The latter is similar, at first glance, to what's been going on in the U.S. regarding the teaching of evolution. Evolution has as much evidence for it as do the Crusades, but many schools do not teach it because of religious nuts. But it's not really the same thing. In America, the anti-evolution nuts are in the majority in many (if not most) school districts, while (presumably) holocaust deniers are still a small minority in Britain. It's bad enough to drop a subject when you have the truth on one side and a majority of people -- including many educators -- on the other. But when both the truth and the majority are on the same side, it's crazy to give in to the nuts.

7 comments:

CyberKitten said...

The Daily Mail is not exactly a good source of information I'm afraid. Indeed it is notorious for stirring up fears where none actually exist.

If The Holocaust is part of the National Ciruculum (I have no idea if it is or not) then individual teachers or schools cannot simply decide not to teach it - for whatever reason they may have.

C.L. Hanson said...

It seems kind of odd that the Muslims would be the focus of Holocaust-denial issues considering that as far as I know they weren't involved. (Of course with my U.S. history education the subject wasn't covered very thoroughly -- not so much a question of censorship as the fact that history classes rarely seemed to make it to the point of studying something so recent.)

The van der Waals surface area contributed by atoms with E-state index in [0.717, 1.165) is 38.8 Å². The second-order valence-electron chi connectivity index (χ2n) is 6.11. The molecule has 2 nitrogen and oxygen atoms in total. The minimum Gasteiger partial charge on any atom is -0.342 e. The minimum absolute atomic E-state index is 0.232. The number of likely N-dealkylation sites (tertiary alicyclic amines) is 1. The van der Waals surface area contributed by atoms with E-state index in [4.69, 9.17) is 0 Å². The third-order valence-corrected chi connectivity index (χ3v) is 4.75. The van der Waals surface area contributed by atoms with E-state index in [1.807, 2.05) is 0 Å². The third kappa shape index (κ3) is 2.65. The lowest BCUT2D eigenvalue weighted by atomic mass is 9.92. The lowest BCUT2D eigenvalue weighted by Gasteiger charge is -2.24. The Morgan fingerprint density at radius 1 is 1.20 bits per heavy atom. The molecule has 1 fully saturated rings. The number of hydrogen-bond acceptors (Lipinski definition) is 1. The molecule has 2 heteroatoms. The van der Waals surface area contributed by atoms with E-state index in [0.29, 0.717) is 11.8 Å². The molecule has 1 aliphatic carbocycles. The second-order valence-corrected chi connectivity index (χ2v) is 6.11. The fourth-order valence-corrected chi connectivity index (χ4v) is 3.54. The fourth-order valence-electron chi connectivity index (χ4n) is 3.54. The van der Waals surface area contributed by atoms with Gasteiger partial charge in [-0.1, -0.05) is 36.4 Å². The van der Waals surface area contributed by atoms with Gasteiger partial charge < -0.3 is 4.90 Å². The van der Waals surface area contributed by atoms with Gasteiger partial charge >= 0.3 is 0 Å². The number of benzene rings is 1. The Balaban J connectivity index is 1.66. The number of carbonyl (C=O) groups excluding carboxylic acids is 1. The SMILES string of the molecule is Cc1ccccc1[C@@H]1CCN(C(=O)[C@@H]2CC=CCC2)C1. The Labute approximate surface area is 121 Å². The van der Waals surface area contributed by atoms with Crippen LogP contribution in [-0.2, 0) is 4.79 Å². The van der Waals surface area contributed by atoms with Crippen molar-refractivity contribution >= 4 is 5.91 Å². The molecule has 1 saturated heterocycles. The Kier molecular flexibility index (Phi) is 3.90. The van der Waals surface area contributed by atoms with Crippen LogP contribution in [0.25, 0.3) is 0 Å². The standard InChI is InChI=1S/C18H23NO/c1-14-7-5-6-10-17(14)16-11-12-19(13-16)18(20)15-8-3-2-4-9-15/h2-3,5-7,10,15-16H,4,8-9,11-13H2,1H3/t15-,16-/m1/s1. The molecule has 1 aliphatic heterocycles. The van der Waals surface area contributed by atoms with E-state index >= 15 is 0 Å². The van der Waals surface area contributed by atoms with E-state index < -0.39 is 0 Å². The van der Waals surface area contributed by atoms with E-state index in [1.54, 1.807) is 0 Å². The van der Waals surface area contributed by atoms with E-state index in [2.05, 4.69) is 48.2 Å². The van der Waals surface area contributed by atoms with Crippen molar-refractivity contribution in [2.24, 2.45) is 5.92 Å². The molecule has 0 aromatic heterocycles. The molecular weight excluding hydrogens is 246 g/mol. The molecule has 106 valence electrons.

The situation in France obviously can't be equated with the situation in the U.K. I keep planning to write a series of posts about the situation for Jews and Muslims here in France since I interact with both Jewish and Muslim French people on a daily basis (in my neighborhood and especially at my kids' school), and I feel like most people writing from North America have a skewed picture of the situation. Unfortunately as an outsider who is neither Jewish nor Muslim, I'm not necessarily qualified to definitively pronounce on the subject myself. I'd like to post a series of interviews with my various French friends of Jewish or Muslim origin (particularly those of North African ancestry), and I'd have done it already if blogging were my full-time job... ;-)f

Random said...

CK,

Don't be so silly. The Department for Education and Skills is not a figment of the Daily Mails' imagination, and in any case here's the same story on the BBC -

http://news.bbc.co.uk/1/hi/education/6517359.stm